Addenda and Errata for Oracle Core Chapter 7 Parsing and Optimising
|p.169||Middle of page: “… when I ran the same query against an instance of 188.8.131.52 there was no entry for KQR ENQ …” I’ve been sent an email that shows that the rowcache enqueues can (along with the kgl locks and pins be found as a subheap to heaps of type KKSSP if you use the “dump heapdump_addr” command:
Processing Oradebug command 'DUMP HEAPDUMP_ADDR 1 0x7000000a29e8998' ****************************************************** HEAP DUMP heap name="KKSSP^192" desc=7000000a29e8998 EXTENT 0 addr=7000000a04e00c8 Chunk 7000000a04e02e0 sz= 40 freeable "kglseshtSegs " Chunk 7000000a04e0308 sz= 256 freeable "KQR ENQ " Chunk 7000000a04e0708 sz= 256 freeable "kglpn " EXTENT 1 addr=7000000a04eaf90 Chunk 7000000a04eafa0 sz= 48 freeable "kglseshtSegs " Chunk 7000000a04eb068 sz= 256 freeable "KQR ENQ " Chunk 7000000a04eb168 sz= 256 freeable "kgllk " Chunk 7000000a04eb268 sz= 256 freeable "KQR ENQ "
|p.186|| First paragraph, second sentence: “… you will see a ds (data segment) label …”. I’ve received an email pointing out that ds may be short for “descriptor” or even “descriptor of subheap” given the following notes in the documentation of the dynamic performance views:_MEMORY and V$SQL, we can see:
V$SQL_SHARED_MEMORY.SUBHEAP_DESC: If the parent heap of this context heap is itself a subheap, then this is the address of the descriptor of the parent heap
Moreover, in heap dumps we see the expression “desc=” fairly often, e.g.:
HEAP DUMP heap name="sga heap" desc=05977BA0
|p.166||Final paragraph: “If we check x$qrst (the X$ structure underlying v$rowcache), we find that it contains an interesting column, as follows” – the correct name of the structure is x$kqrst.|
|p.174||The note says the following:
This is incorrect, the semantic check (what does the statement mean) takes place before the search of the library cache. If the search finds a matching text and some existing child cursors Oracle has to do a further check to see if the objects (and optimizer environment etc.) referenced in any of the child cursors are the same; in other words, the cursor authentication is not a “semantic check”, it’s checking to see if the semantics (etc.) of an existing child cursor match. If there is a match then the session doesn’t have to create a new child cursor, it can use the existing one.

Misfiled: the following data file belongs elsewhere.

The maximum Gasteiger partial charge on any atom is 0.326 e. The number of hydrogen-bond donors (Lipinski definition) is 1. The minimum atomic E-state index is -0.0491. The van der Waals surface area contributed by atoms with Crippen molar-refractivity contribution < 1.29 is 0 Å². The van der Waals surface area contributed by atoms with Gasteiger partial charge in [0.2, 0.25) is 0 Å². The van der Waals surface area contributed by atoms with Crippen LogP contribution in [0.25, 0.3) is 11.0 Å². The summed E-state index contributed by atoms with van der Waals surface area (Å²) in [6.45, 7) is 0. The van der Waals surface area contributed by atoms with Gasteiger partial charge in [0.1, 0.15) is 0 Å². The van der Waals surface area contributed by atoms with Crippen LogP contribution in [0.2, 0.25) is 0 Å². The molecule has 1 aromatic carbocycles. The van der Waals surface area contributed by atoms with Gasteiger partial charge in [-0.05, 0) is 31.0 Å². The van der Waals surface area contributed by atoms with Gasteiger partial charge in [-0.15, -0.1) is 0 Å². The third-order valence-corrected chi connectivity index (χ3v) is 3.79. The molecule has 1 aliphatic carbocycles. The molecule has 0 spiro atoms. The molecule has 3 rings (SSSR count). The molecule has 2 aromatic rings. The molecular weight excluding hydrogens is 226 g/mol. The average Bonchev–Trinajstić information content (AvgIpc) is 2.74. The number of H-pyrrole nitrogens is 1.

|p.176||Fourth paragraph, second line: “… increasing the session_cache_cursor parameter …” should be “… increasing the session_cached_cursors parameter …”.|
|p.179||Figure 7-2: I’ve drawn the freelists as singly linked lists. In fact they’re doubly linked lists. I don’t say anything about whether or not the free lists are linked directly to x$kghlu – it’s quite likely that they’re not and that there’s a pointer from each row in x$kghlu (or its equivalent) to an array of 255 elements which are the end points of the 255 linked lists.|
|p.186||First paragraph penultimate sentence: “The address given by the ds line is in the middle of a freeable chunk commented as PCursor (parent cursor)further down the heap dump…” I didn’t point out that the extract on the previous page didn’t include the extra few lines needed to show this parent cursor, so here is a version of the extact that is just a few lines longer, showing the relevent PCursor on the penultimate line: